Game worn jerseys are generally expensive. This is definitely not breaking news or anything. I have my limit on what I’ll spend on them. I’m not one of those people that will ruin my credit or skip a mortgage payment to buy a jersey for my collection. This limits my options at times and that’s okay. More money for more jerseys is always a good thing.
With that said, I have spent pretty good amounts of money on some pretty sweet jerseys in the past (if I don’t say so myself.) For example, there’s this Joe Sakic game-issued jersey (with plenty more details here):
There’s this Peter Forsberg game worn and photomatched jersey which was worn in one game in 2004. Plenty more details here.
And last, but definitely not least because it’s most relevant to this post, Ryan O’Byrne’s game worn Peter Forsberg retirement night jersey. More details here.
The jerseys above were not cheap by any means. In order to have nice jerseys in the collection it’s essential that money is spent. On the other hand though, there are some ways around this. It involves some creativity, some patience, and some strategy, but it’s definitely possible to create a model of the same jersey that a player wore on the ice for a fraction of the cost. One of the newest jerseys in my collection is an example of this. Check it out:
The jersey above is modeled after the jersey that Gabriel Landeskog wore during his first game in the NHL. Landeskog began his Calder Trophy campaign on October 8, 2011 at Pepsi Center against the Detroit Red Wings. The The Ryan O’Byrne jersey pictured above was the actual jersey O’Byrne wore during the actual game (details to come.) The game worn Landeskog from that same game went for $3,521. That price was obviously a little much for me, but that doesn’t mean that I couldn’t create something just like the game worn Landeskog for my collection. Here are the steps I took in order to make that happen.
Step One: Get a Peter Forsberg night patch.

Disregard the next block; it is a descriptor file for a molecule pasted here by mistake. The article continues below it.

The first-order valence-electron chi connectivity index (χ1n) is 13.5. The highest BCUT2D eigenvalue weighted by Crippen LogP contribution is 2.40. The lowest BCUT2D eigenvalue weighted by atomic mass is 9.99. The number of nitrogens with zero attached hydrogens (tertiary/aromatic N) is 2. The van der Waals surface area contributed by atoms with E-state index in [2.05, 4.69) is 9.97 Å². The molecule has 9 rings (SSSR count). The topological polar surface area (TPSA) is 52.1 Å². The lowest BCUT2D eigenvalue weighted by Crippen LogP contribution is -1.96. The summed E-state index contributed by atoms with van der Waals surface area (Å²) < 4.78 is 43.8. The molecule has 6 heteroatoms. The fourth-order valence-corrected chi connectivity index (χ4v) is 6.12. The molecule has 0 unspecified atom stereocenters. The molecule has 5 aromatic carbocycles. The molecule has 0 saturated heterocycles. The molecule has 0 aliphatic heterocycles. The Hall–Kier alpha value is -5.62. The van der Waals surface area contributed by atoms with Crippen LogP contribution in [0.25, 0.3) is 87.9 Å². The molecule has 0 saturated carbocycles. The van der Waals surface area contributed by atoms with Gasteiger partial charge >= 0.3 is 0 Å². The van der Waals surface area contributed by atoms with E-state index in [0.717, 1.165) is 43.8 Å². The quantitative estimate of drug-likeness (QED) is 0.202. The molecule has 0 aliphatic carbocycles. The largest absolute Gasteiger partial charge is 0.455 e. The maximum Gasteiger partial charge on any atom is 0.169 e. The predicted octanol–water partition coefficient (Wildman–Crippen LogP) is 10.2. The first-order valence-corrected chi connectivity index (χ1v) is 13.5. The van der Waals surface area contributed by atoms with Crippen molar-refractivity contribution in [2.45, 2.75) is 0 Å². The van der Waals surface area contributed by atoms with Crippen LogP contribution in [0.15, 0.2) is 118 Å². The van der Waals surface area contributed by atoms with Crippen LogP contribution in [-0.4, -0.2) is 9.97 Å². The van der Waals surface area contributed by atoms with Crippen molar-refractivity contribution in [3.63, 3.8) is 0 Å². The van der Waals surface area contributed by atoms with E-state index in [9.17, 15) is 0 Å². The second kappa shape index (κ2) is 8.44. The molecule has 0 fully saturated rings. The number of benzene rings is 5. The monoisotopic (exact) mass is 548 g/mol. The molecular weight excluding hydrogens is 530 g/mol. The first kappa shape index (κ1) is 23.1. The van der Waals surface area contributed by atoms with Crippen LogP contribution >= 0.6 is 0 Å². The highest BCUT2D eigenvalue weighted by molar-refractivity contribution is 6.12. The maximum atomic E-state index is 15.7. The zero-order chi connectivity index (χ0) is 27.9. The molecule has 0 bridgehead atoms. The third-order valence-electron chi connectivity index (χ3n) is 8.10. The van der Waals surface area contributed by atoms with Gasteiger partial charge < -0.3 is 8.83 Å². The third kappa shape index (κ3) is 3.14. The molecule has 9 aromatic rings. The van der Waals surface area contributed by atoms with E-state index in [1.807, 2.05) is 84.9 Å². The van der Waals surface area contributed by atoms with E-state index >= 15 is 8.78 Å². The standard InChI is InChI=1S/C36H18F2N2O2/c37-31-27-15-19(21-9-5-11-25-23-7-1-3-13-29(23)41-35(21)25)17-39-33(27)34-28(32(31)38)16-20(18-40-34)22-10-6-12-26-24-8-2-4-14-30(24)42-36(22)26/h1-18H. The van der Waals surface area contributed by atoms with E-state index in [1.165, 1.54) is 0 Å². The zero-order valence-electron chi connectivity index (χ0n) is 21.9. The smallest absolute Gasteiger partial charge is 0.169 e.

These patches were on sale at Altitude Authentics (the retail store at Pepsi Center) during and after Peter Forsberg night. No problem. I got three so I still have two that are waiting for jerseys to go on.
Step Two: Get a jersey to put the patch on. Blank 2011-2012 jerseys in the same style the players wear on the ice are no easy find. They aren’t sold at retail and don’t show up on eBay really ever. The game-style jerseys on NHL.com aren’t very close to what the players actually wear on the ice. I like the real thing, so I have to work a little harder to make jerseys happen.
Small aside, and as I’ve mentioned in previous posts, the neck tagging on the 2010-2011 jerseys was different than on the 2011-2012 (and current) jerseys.
The back of the neck on the 2010-2011 jerseys looked like this:
While the back of the neck on the 2011-2012 (and current) jerseys look like this:
I pay attention to the small details on jerseys and I want every detail on the jerseys in my collection to be correct. This is one of those small details.
In late spring of 2012 my friends at The MeiGray Group began listing a game issued jerseys from earlier in the season. Included in these game-issues were a couple of Patrick Rissmiller jerseys. (The other Rissmiller jersey I purchased was a blue alternate that I also had made into a Landeskog.) To my advantage, Rissmiller is a big guy. He wore a size 58+ jersey. That’s the size jersey I like to wear to games. Rissmiller wasn’t signed to a contract in Lake Erie during the 2012-2013 lockout so I went ahead and made the decision to purchase the jerseys and have their nameplates and numbers stripped off of them. If Rissmiller was still in Lake Erie, in other words, if he ever had any chance of ever playing for the Colorado Avalanche, stripping the jerseys would not have been an option.
Step Three: Get the patch and the blank jersey to Denver Athletic so they can put the patch, “Landeskog”, and “92” on the jersey. Denver Athletic letters the jerseys the Avalanche wear on the ice so that’s obviously a no-brainer.
Those three steps took a while from start to finish, but the finished product is beautiful and is definitely ready to be worn to a game at Pepsi Center. And after doing all the math, I paid less than 5% of what the game worn jersey went for at auction to make the jersey myself. Not bad at all.
Sometimes the jersey game is about having money available at the right time. Sometimes it’s seeing an auction that others have overlooked. Sometimes it’s about being patient and taking your time for the entire process to run its course. The patience and time it took to get through the process of making my Landeskog rookie debut jersey is one of the things that helps me feel really good about having this jersey hanging in my closet.